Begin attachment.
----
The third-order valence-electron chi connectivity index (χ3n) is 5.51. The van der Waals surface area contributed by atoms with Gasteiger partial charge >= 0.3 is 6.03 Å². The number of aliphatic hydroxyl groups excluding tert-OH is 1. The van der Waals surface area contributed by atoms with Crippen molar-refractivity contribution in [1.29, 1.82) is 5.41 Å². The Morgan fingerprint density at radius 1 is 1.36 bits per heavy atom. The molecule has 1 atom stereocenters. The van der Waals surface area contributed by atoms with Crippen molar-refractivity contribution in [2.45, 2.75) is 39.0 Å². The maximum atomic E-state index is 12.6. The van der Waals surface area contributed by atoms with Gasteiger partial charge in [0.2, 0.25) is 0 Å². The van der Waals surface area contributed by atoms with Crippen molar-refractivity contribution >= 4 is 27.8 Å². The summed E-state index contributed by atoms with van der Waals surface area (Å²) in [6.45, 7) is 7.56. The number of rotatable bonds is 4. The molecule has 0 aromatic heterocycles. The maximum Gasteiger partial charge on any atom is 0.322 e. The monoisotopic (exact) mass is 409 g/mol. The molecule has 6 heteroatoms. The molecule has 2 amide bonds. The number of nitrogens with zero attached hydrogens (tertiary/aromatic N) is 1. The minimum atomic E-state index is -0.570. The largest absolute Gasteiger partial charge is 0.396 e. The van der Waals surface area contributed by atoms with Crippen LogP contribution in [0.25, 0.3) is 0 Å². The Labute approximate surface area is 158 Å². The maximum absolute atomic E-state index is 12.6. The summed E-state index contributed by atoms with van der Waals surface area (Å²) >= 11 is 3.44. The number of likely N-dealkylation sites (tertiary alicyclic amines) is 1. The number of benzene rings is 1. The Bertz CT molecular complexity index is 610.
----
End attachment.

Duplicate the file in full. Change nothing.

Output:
The third-order valence-electron chi connectivity index (χ3n) is 5.51. The van der Waals surface area contributed by atoms with Gasteiger partial charge >= 0.3 is 6.03 Å². The number of aliphatic hydroxyl groups excluding tert-OH is 1. The van der Waals surface area contributed by atoms with Crippen molar-refractivity contribution in [1.29, 1.82) is 5.41 Å². The Morgan fingerprint density at radius 1 is 1.36 bits per heavy atom. The molecule has 1 atom stereocenters. The van der Waals surface area contributed by atoms with Crippen molar-refractivity contribution in [2.45, 2.75) is 39.0 Å². The maximum atomic E-state index is 12.6. The van der Waals surface area contributed by atoms with Gasteiger partial charge in [0.2, 0.25) is 0 Å². The van der Waals surface area contributed by atoms with Crippen molar-refractivity contribution >= 4 is 27.8 Å². The summed E-state index contributed by atoms with van der Waals surface area (Å²) in [6.45, 7) is 7.56. The number of rotatable bonds is 4. The molecule has 0 aromatic heterocycles. The maximum Gasteiger partial charge on any atom is 0.322 e. The monoisotopic (exact) mass is 409 g/mol. The molecule has 6 heteroatoms. The molecule has 2 amide bonds. The number of nitrogens with zero attached hydrogens (tertiary/aromatic N) is 1. The minimum atomic E-state index is -0.570. The largest absolute Gasteiger partial charge is 0.396 e. The van der Waals surface area contributed by atoms with Crippen LogP contribution in [0.25, 0.3) is 0 Å². The Labute approximate surface area is 158 Å². The maximum absolute atomic E-state index is 12.6. The summed E-state index contributed by atoms with van der Waals surface area (Å²) >= 11 is 3.44. The number of likely N-dealkylation sites (tertiary alicyclic amines) is 1. The number of benzene rings is 1. The Bertz CT molecular complexity index is 610.